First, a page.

Programming Chemistry with Atomic Precision.
Computational tools have unlocked entirely new ways to construct, simulate, and test novel chemistries for commercial use – evolving rapidly over the last few decades to yield new ways to model materials and processes. The successful creation and commercialization of metal-organic frameworks, or MOFs, would not be possible without such computational modeling.
At NuMat, we are using state-of-the-art computational methods to transform images into insights. Atomistic modeling and material informatics can rapidly predict material performance, enabling us to design new structures before performing a single experiment. Our computational workflow includes:
Discovering novel chemistries through high-powered atomistic simulations;
Identifying and testing new properties through material informatics;
Predicting performance through first-principles modeling; and
Modeling complex systems.
This computational approach accelerates research and development and IP generation, while improving outcomes at a fraction of the cost. Combined with rich experimental and system design capabilities, our world-class team is leveraging computational tools in new ways to create novel solutions in the microelectronics, life sciences, chemicals, industrial, and defense sectors.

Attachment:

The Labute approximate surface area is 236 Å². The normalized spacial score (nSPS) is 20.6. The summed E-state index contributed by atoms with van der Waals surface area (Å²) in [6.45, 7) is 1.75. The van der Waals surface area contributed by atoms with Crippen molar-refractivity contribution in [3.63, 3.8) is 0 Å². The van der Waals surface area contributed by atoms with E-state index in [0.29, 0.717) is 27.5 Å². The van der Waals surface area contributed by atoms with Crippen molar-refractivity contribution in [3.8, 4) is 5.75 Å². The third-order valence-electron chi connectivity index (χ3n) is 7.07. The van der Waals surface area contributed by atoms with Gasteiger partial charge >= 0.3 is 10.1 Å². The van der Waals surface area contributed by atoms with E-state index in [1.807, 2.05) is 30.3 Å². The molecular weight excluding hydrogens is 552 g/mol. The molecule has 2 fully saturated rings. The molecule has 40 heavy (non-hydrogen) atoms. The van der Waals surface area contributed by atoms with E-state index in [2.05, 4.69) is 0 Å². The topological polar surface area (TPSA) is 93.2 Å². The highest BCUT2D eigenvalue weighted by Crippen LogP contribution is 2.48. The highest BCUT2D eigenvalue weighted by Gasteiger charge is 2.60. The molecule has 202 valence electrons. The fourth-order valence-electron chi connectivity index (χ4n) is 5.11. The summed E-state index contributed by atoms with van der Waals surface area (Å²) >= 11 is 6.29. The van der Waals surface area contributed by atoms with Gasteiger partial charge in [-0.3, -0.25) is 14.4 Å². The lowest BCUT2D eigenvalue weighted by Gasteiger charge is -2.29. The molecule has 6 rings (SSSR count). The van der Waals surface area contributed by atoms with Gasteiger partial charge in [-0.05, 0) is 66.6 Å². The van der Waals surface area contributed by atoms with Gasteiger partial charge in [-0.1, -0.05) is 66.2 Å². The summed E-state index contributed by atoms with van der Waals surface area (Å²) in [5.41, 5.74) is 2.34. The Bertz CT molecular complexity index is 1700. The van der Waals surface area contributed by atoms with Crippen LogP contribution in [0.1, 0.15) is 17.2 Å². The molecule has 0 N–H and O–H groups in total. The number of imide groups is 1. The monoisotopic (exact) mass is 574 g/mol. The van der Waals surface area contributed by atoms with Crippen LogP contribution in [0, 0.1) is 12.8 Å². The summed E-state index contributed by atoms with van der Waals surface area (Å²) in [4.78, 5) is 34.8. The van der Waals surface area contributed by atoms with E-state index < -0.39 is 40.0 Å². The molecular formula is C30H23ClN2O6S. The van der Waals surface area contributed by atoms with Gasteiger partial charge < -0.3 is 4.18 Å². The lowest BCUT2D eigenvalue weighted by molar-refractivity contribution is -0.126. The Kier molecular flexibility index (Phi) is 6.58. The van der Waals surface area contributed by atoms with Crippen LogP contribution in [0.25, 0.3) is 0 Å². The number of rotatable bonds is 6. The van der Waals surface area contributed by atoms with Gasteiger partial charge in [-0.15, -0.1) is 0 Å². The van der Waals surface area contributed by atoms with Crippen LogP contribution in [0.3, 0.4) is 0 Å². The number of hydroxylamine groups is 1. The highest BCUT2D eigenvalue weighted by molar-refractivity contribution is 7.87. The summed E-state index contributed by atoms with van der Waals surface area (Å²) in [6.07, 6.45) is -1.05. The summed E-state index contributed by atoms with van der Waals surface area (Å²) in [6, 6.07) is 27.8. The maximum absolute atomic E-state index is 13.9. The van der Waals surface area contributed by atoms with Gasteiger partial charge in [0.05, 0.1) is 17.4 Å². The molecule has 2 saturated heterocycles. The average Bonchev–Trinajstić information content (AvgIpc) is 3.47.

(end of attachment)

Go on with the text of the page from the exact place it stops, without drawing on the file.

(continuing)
Figure 1: Metal-organic frameworks form ordered 3-D structures that are perfect candidates for atomic simulations.
The origins of computational modeling for atomic structures date back to the 1950s when high-performance supercomputers came onboard at national laboratories and elite universities. At the U.S. Los Alamos National Laboratories, for example, a computer called MANIAC performed the first classical simulation of a liquid. Built entirely of vacuum tubes, MANIAC took several hours to run this 224-particle Monte Carlo probabilistic simulation. By contrast, the same simulation could be run on today’s laptops in the time it takes a researcher to drink their morning coffee.